Sydney, Australia: Gavin Huang (2022)
In this new edition, a hypothesis is put forward for the first time to unify the Big Bang theory and the evolutionary theory by showing both events following the same set of fundamental interrelationships. As the evolution of life is a part of the evolutions of the universe, these two events express many fundamental similarities (this is self-similarity, which means a part of the system is similar to the whole system). Based on the same principle, the evolution of multicellular organisms, social evolution, development of the human body, and human technological development are all a part of the evolution of life. Thus, they all follow the same set of rules that all life follows and, at the fundamental level, the interrelationships that the Big Bang follows. Therefore, all of these events follow the fundamental interrelationships and express fundamental similarities. In other words, all these events are the specific expressions of those fundamental interrelationships – the fundamental mechanism that governs everything in the universe.
Upon these interrelationships, new approaches to study social development and technological development are employed. By using the knowledge of the medical sciences, including the structures (anatomy and histology), functions (physiology) and development (embryology) of a human body; knowledge of the evolution of life; and the concept of fundamental interrelationships, we can see the future beyond the horizon. Using the nerve system in parallel as a model, we can comprehensively understand the development of the information revolution. Based upon parallel interrelationships, we can see that the transformation of society due to individuals’ power increase brought by new technologies bears great similarities with the transformation from the solid state of ice to the liquid state of water due the individual molecules’ kinetic energy increase.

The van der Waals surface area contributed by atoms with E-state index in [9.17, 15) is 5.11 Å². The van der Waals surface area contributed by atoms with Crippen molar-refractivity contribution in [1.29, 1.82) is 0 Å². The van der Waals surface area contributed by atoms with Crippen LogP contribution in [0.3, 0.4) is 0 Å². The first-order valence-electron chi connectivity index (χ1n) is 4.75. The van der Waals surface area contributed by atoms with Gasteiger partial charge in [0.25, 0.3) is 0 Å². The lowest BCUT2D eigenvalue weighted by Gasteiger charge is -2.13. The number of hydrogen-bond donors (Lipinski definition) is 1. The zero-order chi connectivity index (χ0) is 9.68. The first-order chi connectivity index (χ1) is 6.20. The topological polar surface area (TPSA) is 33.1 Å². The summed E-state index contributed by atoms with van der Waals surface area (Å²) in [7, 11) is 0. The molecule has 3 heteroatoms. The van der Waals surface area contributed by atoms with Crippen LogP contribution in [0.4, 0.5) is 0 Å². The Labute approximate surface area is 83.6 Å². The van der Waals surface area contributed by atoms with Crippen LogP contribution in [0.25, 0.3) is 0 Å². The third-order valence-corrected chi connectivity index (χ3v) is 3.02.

As the fundamental interrelationships govern social evolution, all events in human civilisation are simply specific expressions of those rules in which significant social events not only changed the course of civilisation but left so many unanswered mysteries: how did the Greeks build such brilliant civilisations; why did the Scientific Revolution originate from the West rather than the East such as in China; why did the Chinese society remain in feudalism for such a long time while the Western society had evolved into a higher level – industrialization and modern society; why did the Chinese civilisation fall from its ancient glory in the modern time but rapidly re-rise again to a super power in the last few decades? All these mysteries remain unanswered because of the lack of fundamental laws of physics and evolutionary biology used in the traditional methodologies of social science. As the fundamental laws of physics are the fundamental mechanism for everything and these mysteries are a part of the evolution of life, the fundamental laws of physics and evolutionary biology are used in tackling these unanswered issues. For example, upon parallel relationship, Chinese civilisation is compared with the transition from unicellular organisms to multicellular organisms. From how unicellular organisms aggregate and evolve new rules to organise themselves, we can much better understand how human individuals aggregate to form societies and evolve new cultures to organise themselves in social evolution. Furthermore, transformation from the solid state of ice to the liquid state of water is used to analyze Chinese social evolution. With these approaches the mysteries in Chinese civilisation have been answered.
Ultimately, all these discussions in this book have demonstrated that the Interrelationships Model has unified social science with natural science, and furthermore, science with philosophy. This is an important attempt in answering the most fundamental and intriguing question of all – the Theory of Everything.
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